Characterisation of Dog Allergens by Means of ImmunoblottingSpitzauer S.a · Schweiger Ch.a · Anrather J.c · Ebner Ch.b · Scheiner O.b · Kraft D.b · Rumpold H.a
aInstitute of Clinical Chemistry and Laboratory Diagnostics, bInstitute of General and Experimental Pathology, and cClinic of Veterinary Medicine, Department of Internal Medicine, University of Vienna, Austria
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Sera from 75 patients with clinical type I allergy against dogs were investigated by means of immunoblotting using extracts prepared from dog hair/dander (CAN XI D) and saliva. In addition, selected sera were tested on extracts made of hair, skin, salivary glands (parotis and submandibularis), serum and liver. A 69-kD IgE-binding protein was identified in all extracts tested with an incidence of approximately 40% and shown to be dog albumin by means of inhibition experiments. In 96% of patients’ sera IgE antibodies reactive with a 19-kD and/or a 23-kD protein of the hair/dander extract (CAN XID) were observed. IgE binding to a 23-kD band was also detected in the hair and saliva extracts, but not in skin, salivary gland, serum and liver extracts. A 19-kD IgE-binding protein was strongly expressed in skin and to a lesser degree in saliva, but not in hair, serum and liver. Preincubation of patients sera with the hair extract and subsequent probing with the hair/dander extract (CAN XI D) inhibited IgE binding to the 23 kD protein whereas preincubation with the skin extract abolished IgE binding to the 19-kD protein. Using the hair/dander extract as inhibitor, IgE binding to the 19- and 23-kD proteins of saliva was abrogated. Thus it is concluded that the 23-kD protein is preferentially expressed in hair and saliva whereas the 19-kD protein is found in saliva and skin. Furthermore these two proteins are likely to represent immunologically independent major allergens.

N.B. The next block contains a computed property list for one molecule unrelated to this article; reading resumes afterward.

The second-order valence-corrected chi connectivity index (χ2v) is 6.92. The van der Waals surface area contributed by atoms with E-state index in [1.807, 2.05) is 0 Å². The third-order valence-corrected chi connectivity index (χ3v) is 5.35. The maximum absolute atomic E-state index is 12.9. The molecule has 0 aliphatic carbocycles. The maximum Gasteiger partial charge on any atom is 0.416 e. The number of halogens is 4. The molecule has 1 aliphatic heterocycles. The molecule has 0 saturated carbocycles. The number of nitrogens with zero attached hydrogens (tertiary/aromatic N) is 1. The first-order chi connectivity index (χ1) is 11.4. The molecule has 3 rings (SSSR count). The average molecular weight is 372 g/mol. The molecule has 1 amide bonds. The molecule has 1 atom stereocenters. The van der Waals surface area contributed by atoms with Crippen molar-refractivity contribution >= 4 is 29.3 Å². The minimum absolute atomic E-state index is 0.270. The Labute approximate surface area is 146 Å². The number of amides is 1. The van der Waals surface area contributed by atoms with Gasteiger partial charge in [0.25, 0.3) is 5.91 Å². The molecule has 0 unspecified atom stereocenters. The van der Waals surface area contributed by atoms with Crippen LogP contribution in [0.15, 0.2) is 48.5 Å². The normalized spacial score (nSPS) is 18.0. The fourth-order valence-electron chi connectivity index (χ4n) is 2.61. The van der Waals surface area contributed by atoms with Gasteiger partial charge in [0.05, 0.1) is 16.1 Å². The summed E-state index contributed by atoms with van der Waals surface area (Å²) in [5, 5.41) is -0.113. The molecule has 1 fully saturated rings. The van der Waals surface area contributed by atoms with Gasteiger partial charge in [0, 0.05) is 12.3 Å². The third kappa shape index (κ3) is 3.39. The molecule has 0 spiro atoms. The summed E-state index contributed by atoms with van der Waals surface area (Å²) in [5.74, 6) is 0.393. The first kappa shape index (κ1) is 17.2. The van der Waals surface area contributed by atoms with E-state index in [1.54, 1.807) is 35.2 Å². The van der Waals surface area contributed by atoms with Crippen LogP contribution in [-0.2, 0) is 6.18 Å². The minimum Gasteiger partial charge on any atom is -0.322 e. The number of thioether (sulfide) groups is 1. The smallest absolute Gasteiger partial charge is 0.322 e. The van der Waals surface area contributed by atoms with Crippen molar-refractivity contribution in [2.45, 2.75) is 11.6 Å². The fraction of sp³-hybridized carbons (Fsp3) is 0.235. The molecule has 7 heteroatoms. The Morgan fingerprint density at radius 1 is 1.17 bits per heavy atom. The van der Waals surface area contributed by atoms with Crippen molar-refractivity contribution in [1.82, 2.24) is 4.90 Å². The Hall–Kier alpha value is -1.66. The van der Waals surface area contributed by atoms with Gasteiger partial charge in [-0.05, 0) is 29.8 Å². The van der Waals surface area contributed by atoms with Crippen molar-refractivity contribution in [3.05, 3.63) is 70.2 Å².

© 1993 S. Karger AG, Basel
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